I have a corrupt the partition table on the laptop that is running Ubunutu 10.4.

Before the partition table was corrupt I had the following partitions: 2 primary partitions: 1st - NTFS 2nd - Extended 4 logical partitons that are built within 2nd extended: 1st NTFS (68 Gib) 2nd Linux (19 Gib) 3rd Swap (1.4 Gib) 4th Linux (24 Gib)

The physical order of these partitions was the following: ( 4th Linux ) - ( 1st NTFS ) - ( 2nd Linux ) - ( 3rd Swap ) The logical order of the partition was different: ( 1st NTFS ) - ( 2nd Linux ) - ( 3rd Swap ) ( 4th Linux )

NTFS partition was big and it resided between 2 Linux partitions, neither of these partitions had enough space to install Oracle 11g. Therefore, I decided to a) either move the NTFS partion to the left or b) remove it completely and extend partition where Linux resides.

As I tool I have chosen GParted. But unfortunately it was not able to move the partition because he found that in NTFS partition there are some blocks that are referenced multiple times. Also it was not able to remove the partition neither, because in this case the partitions that follow it ( 2nd Linux ) - ( 3rd Swap ) have to be in his opinion also removed, because the organization of extended partition is a linked list.

Since GParted was not able to do such thing I was trying to find another tool. I found diskdrake tool on PSLinuxOS distribution of linux. That tool silently deleted ( 1st NTFS ) partition and I thought that everything was fine. But diskdrake has damaged the partition in a way that I am not able either to boot from the hard disk nor to see the partitions with GParted and even with diskdrake itself!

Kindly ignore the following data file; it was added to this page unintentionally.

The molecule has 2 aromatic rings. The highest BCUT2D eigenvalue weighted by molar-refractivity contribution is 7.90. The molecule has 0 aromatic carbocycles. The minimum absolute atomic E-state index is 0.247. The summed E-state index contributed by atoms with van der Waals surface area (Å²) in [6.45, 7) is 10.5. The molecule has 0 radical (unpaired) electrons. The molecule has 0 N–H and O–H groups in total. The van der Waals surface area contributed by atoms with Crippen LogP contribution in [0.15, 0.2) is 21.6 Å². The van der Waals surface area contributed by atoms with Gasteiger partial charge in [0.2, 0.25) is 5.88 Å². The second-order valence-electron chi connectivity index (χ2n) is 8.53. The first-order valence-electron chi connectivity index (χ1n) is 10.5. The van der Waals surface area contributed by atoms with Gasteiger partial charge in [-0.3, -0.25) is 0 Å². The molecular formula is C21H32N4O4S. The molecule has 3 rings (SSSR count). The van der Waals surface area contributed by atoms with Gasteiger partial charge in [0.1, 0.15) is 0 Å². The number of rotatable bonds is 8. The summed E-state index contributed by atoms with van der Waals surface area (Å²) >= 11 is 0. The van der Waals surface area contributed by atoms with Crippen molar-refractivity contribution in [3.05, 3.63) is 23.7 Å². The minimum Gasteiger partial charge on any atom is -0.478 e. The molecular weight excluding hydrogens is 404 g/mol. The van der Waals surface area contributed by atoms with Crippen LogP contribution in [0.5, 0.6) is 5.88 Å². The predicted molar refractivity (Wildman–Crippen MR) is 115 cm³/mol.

Fortunately I have a live CD of Ubuntu 8.10 and I am able to boot and see hard disk.

I have 2 ideas how I can solve the problem: 1) Manually change disk partitions and point them to the correct partitions. 2) Create partition table with GParted that as much as possible is the same with the previous one

I find the 2nd approach less time consuming but some data will be lost because of is not possible to place borders of the partitions exactly how it was before. And moreover I am not sure if such approach would work, for example, if the OS is able to locate files after repartitioning. I feel like that it will but not 100% sure.

Are there some ideas how the problem may be solved?

  • Unfortunately, none of the ideas you have are programming-related. I think you'll get a more targeted response over at superuser.
    – user53528
    Feb 16, 2011 at 4:56
  • or I was thinking about ask ubuntu
    – Timofey
    Feb 16, 2011 at 5:01
  • @paxdiablo: I think the 1st idea perfectly suits to a system programming: write a tool that allows accessing /dev/sda and change contents of MBR and a set of EBRs
    – Timofey
    Feb 16, 2011 at 5:06

1 Answer 1


Your best bet is probably to recover the partitions using testdisk. You will probably have to go through steps similar to the ones described here.

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